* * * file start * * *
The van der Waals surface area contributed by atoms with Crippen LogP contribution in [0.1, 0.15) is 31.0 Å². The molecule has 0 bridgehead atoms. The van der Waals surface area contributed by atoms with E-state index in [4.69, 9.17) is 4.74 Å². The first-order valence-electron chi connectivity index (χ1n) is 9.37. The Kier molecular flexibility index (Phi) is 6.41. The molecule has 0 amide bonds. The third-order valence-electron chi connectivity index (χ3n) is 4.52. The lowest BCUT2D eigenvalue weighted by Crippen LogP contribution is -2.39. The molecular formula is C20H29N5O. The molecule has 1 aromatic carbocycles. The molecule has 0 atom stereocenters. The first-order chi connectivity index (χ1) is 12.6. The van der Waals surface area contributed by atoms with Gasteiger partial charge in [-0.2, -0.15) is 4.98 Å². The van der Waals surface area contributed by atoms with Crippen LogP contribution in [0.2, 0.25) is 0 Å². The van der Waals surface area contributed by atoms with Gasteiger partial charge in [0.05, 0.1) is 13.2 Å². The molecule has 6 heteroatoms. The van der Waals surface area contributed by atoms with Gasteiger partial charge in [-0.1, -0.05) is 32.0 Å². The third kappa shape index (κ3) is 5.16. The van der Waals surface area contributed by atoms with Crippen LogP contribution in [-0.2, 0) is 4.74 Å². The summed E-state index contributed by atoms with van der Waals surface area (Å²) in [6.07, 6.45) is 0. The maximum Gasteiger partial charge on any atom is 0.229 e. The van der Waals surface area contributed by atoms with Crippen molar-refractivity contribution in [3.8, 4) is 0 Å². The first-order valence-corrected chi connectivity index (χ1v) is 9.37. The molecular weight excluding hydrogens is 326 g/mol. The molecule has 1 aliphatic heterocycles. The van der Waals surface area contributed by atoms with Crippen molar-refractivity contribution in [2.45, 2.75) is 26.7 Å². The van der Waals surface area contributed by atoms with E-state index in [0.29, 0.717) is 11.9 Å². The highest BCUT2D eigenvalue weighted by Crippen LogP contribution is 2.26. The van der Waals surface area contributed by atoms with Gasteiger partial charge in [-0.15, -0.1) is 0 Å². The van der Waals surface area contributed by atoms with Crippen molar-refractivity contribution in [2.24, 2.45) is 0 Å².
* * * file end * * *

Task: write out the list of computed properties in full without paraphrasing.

The van der Waals surface area contributed by atoms with Crippen LogP contribution in [0.1, 0.15) is 31.0 Å². The molecule has 0 bridgehead atoms. The van der Waals surface area contributed by atoms with E-state index in [4.69, 9.17) is 4.74 Å². The first-order valence-electron chi connectivity index (χ1n) is 9.37. The Kier molecular flexibility index (Phi) is 6.41. The molecule has 0 amide bonds. The third-order valence-electron chi connectivity index (χ3n) is 4.52. The lowest BCUT2D eigenvalue weighted by Crippen LogP contribution is -2.39. The molecular formula is C20H29N5O. The molecule has 1 aromatic carbocycles. The molecule has 0 atom stereocenters. The first-order chi connectivity index (χ1) is 12.6. The van der Waals surface area contributed by atoms with Gasteiger partial charge in [-0.2, -0.15) is 4.98 Å². The van der Waals surface area contributed by atoms with Crippen LogP contribution in [0.2, 0.25) is 0 Å². The van der Waals surface area contributed by atoms with Gasteiger partial charge in [0.05, 0.1) is 13.2 Å². The molecule has 6 heteroatoms. The van der Waals surface area contributed by atoms with Gasteiger partial charge in [-0.1, -0.05) is 32.0 Å². The third kappa shape index (κ3) is 5.16. The van der Waals surface area contributed by atoms with Crippen LogP contribution in [-0.2, 0) is 4.74 Å². The summed E-state index contributed by atoms with van der Waals surface area (Å²) in [6.07, 6.45) is 0. The maximum Gasteiger partial charge on any atom is 0.229 e. The van der Waals surface area contributed by atoms with Crippen molar-refractivity contribution in [3.8, 4) is 0 Å². The first-order valence-corrected chi connectivity index (χ1v) is 9.37. The molecular weight excluding hydrogens is 326 g/mol. The molecule has 1 aliphatic heterocycles. The van der Waals surface area contributed by atoms with Crippen molar-refractivity contribution in [2.45, 2.75) is 26.7 Å². The van der Waals surface area contributed by atoms with E-state index in [0.29, 0.717) is 11.9 Å². The highest BCUT2D eigenvalue weighted by Crippen LogP contribution is 2.26. The van der Waals surface area contributed by atoms with Gasteiger partial charge in [-0.15, -0.1) is 0 Å². The van der Waals surface area contributed by atoms with Crippen molar-refractivity contribution in [2.24, 2.45) is 0 Å².